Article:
Interview with Susan Namondo Ngongi, UNICEF Ghana Country Representative (2013-2017)

UNCT-GH-Susan-Namondo-Ngongi-2017

July 2017

Susan Namondo Ngongi has been the UNICEF Ghana Country Representative since 2013. She is now finishing her term, and will move on to Asmara, Eritrea, to assume her post as the UN Resident Coordinator for Eritrea. In this interview, she speaks about her personal and professional life in Ghana, her achievements and challenges she experienced, as well as her hopes for the children of Ghana.

Could you tell us a little bit about yourself?

I’m from Cameroon. I joined UNICEF a long time ago, in August 2000. Since then, I have worked in different countries and situations. I started off in Southern Sudan during the North-South war. After a break, I came back and worked at the UNICEF Regional Office for Eastern & Southern Africa, supporting countries of the region to manage emergency situations. It was a wonderful experience to travel to different countries and see how they configure themselves to deal with their various problems. Then I went to New York, and worked with the office of emergency programmes as a desk officer, covering the Middle East and Eastern and Southern Africa. Then I went to Liberia as the UNICEF Deputy Representative, then to Comoros as the Representative, and in 2013 to Ghana as the County Representative. I am very fortunate to have seen so many different contexts, from acute emergencies, to the work at regional level and at Headquarters, to a solid development country now.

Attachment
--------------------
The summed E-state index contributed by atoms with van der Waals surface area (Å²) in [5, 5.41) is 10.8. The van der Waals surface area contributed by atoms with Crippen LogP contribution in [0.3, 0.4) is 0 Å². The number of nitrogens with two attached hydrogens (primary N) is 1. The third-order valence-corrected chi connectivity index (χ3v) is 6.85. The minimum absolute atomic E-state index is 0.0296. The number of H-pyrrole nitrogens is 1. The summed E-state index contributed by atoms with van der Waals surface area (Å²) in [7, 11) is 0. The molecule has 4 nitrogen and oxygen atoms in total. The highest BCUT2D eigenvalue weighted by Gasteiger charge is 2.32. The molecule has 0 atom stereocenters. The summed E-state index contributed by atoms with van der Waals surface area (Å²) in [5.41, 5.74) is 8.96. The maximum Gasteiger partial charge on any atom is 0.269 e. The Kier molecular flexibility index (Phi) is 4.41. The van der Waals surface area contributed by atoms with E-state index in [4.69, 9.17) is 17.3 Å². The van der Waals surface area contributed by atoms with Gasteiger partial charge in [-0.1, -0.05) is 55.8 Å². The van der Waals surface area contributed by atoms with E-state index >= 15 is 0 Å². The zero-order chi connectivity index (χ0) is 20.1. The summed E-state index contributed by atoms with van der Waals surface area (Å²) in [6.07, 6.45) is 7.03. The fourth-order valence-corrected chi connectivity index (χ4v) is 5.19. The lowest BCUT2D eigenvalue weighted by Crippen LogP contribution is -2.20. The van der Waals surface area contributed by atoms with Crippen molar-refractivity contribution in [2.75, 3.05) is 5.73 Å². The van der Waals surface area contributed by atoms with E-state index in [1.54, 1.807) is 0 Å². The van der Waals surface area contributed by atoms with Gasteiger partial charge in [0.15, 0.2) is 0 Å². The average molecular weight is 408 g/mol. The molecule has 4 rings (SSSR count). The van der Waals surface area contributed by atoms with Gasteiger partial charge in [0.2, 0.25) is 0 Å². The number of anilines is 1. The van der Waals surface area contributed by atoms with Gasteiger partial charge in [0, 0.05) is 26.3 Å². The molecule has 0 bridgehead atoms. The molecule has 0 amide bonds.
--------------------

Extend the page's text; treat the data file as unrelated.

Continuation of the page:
What were your aspirations when you came to Ghana? Have you met them?